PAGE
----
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Human trafficking is not just about organised crime - research presented to UN suggests

28th October 2022

Northumbria University academics, Professor Georgios A. Antonopoulos and Dr. Georgios Papanicolaou, were recently invited to present their research on human trafficking at the Eleventh session of the Conference of the Parties to the United Nations Convention Against Transnational Organised Crime (COP UNTOC) held in Vienna between 17th and 21st October 2022. 

UNTOC, also called the 'Palermo Convention', is a 2000 United Nations-sponsored multilateral treaty against transnational organised crime. The Convention was adopted by a resolution of the United Nations General Assembly on 15 November 2000 as the main legal international instrument to fight organised crime, and to inform national legal frameworks against organised crime. 

UNTOC's three supplementary protocols include the ‘Protocol to Prevent, Suppress and Punish Trafficking in Persons, Especially Women and Children’, which contain elements of the current international law on human trafficking. The Conference of the Parties to the Convention was established to improve the capacity of States Parties to combat transnational organised crime and to promote and review the implementation of this Convention.

Antonopoulos and Papanicolaou’s research has explored how human trafficking has become embedded into the legal economy in Greece – making it almost impossible to police without labour market reform. The embeddedness of undocumented migrant labour in several economic sectors, including agriculture, small manufacture and small service business in Greece has rendered the conceptual umbrella of 'organised crime' counterproductive, when it comes to the prevention of human trafficking and the prosecution of traffickers.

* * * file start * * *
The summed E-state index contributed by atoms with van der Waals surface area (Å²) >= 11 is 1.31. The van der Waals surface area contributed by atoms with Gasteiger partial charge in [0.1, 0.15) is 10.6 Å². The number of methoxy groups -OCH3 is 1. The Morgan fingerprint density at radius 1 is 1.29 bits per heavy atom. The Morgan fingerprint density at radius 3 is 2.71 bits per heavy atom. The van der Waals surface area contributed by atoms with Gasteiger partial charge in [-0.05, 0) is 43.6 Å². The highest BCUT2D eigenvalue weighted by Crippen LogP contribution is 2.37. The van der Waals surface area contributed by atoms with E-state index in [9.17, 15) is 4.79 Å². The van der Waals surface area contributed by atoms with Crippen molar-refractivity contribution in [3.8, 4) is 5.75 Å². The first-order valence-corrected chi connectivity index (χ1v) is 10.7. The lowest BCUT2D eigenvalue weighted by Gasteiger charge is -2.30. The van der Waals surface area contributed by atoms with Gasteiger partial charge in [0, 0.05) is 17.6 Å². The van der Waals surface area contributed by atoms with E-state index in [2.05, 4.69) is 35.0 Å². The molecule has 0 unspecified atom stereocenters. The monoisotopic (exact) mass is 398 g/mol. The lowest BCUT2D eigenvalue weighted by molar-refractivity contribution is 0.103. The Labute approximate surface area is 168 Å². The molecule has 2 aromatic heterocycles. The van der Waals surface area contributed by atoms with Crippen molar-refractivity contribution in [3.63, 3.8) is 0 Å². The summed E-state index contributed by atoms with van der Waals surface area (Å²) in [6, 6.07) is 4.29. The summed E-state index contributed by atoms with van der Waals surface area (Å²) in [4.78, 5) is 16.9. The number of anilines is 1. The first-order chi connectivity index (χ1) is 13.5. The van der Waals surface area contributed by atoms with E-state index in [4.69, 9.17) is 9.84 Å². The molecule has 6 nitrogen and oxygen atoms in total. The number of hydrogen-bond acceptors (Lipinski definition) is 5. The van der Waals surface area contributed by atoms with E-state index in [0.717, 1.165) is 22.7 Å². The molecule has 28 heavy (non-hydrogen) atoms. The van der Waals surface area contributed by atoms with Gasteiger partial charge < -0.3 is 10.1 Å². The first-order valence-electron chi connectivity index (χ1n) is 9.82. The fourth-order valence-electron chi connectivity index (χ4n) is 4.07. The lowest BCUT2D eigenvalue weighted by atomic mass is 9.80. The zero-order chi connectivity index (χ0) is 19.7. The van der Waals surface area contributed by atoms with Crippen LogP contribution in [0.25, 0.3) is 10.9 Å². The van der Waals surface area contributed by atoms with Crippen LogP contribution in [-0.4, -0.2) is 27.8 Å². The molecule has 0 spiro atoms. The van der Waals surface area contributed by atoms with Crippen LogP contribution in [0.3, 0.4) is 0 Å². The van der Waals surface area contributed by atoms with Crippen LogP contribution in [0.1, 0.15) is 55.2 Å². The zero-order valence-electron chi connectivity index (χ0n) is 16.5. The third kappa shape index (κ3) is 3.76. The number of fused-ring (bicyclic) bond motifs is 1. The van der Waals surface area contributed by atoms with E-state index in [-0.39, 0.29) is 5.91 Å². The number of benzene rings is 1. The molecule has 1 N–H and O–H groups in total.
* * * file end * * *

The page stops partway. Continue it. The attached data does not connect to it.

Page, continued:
In their presentation, they argued that the 'organised crime' framework diverts police attention towards criminal organisation as a more robust criminal structure. Migrant labour exploited in conditions that can be construed as trafficking is a much more localised reality. 

Dr. Papanicolaou explained: “Preventing trafficking may be less a matter of criminal law enforcement and special police organisation and tactics, and more a matter of reforming the labour market. This could help create an environment that is friendly to migrant labour and more densely regulated by a range of pertinent authorities, such as labour inspectors, the revenue service and social services.”

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